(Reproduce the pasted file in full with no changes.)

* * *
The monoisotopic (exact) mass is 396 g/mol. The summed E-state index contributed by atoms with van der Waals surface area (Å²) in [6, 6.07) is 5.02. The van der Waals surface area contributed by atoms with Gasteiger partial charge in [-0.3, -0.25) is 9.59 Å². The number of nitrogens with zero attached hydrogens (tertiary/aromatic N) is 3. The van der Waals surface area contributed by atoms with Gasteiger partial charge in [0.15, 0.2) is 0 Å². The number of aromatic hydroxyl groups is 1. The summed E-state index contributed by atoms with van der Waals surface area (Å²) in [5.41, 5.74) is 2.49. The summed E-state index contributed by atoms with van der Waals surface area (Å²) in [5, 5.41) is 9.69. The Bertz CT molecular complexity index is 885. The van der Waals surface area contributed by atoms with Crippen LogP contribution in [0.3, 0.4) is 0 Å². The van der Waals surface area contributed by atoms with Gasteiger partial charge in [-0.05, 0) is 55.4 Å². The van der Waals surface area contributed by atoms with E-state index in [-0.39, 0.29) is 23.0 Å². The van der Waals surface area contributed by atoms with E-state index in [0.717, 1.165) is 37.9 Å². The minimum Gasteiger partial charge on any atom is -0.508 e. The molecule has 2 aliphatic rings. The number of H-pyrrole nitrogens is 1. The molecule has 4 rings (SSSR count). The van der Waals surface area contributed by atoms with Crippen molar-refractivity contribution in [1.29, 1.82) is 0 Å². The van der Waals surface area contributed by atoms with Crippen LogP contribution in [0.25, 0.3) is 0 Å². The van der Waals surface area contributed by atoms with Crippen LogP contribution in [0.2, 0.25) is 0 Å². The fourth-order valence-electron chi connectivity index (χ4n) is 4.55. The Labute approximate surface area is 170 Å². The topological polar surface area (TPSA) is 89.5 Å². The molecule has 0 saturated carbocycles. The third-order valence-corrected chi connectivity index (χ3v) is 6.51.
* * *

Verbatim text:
The monoisotopic (exact) mass is 396 g/mol. The summed E-state index contributed by atoms with van der Waals surface area (Å²) in [6, 6.07) is 5.02. The van der Waals surface area contributed by atoms with Gasteiger partial charge in [-0.3, -0.25) is 9.59 Å². The number of nitrogens with zero attached hydrogens (tertiary/aromatic N) is 3. The van der Waals surface area contributed by atoms with Gasteiger partial charge in [0.15, 0.2) is 0 Å². The number of aromatic hydroxyl groups is 1. The summed E-state index contributed by atoms with van der Waals surface area (Å²) in [5.41, 5.74) is 2.49. The summed E-state index contributed by atoms with van der Waals surface area (Å²) in [5, 5.41) is 9.69. The Bertz CT molecular complexity index is 885. The van der Waals surface area contributed by atoms with Crippen LogP contribution in [0.3, 0.4) is 0 Å². The van der Waals surface area contributed by atoms with Gasteiger partial charge in [-0.05, 0) is 55.4 Å². The van der Waals surface area contributed by atoms with E-state index in [-0.39, 0.29) is 23.0 Å². The van der Waals surface area contributed by atoms with E-state index in [0.717, 1.165) is 37.9 Å². The minimum Gasteiger partial charge on any atom is -0.508 e. The molecule has 2 aliphatic rings. The number of H-pyrrole nitrogens is 1. The molecule has 4 rings (SSSR count). The van der Waals surface area contributed by atoms with Crippen molar-refractivity contribution in [1.29, 1.82) is 0 Å². The van der Waals surface area contributed by atoms with Crippen LogP contribution in [0.25, 0.3) is 0 Å². The van der Waals surface area contributed by atoms with Crippen LogP contribution in [0.2, 0.25) is 0 Å². The fourth-order valence-electron chi connectivity index (χ4n) is 4.55. The Labute approximate surface area is 170 Å². The topological polar surface area (TPSA) is 89.5 Å². The molecule has 0 saturated carbocycles. The third-order valence-corrected chi connectivity index (χ3v) is 6.51.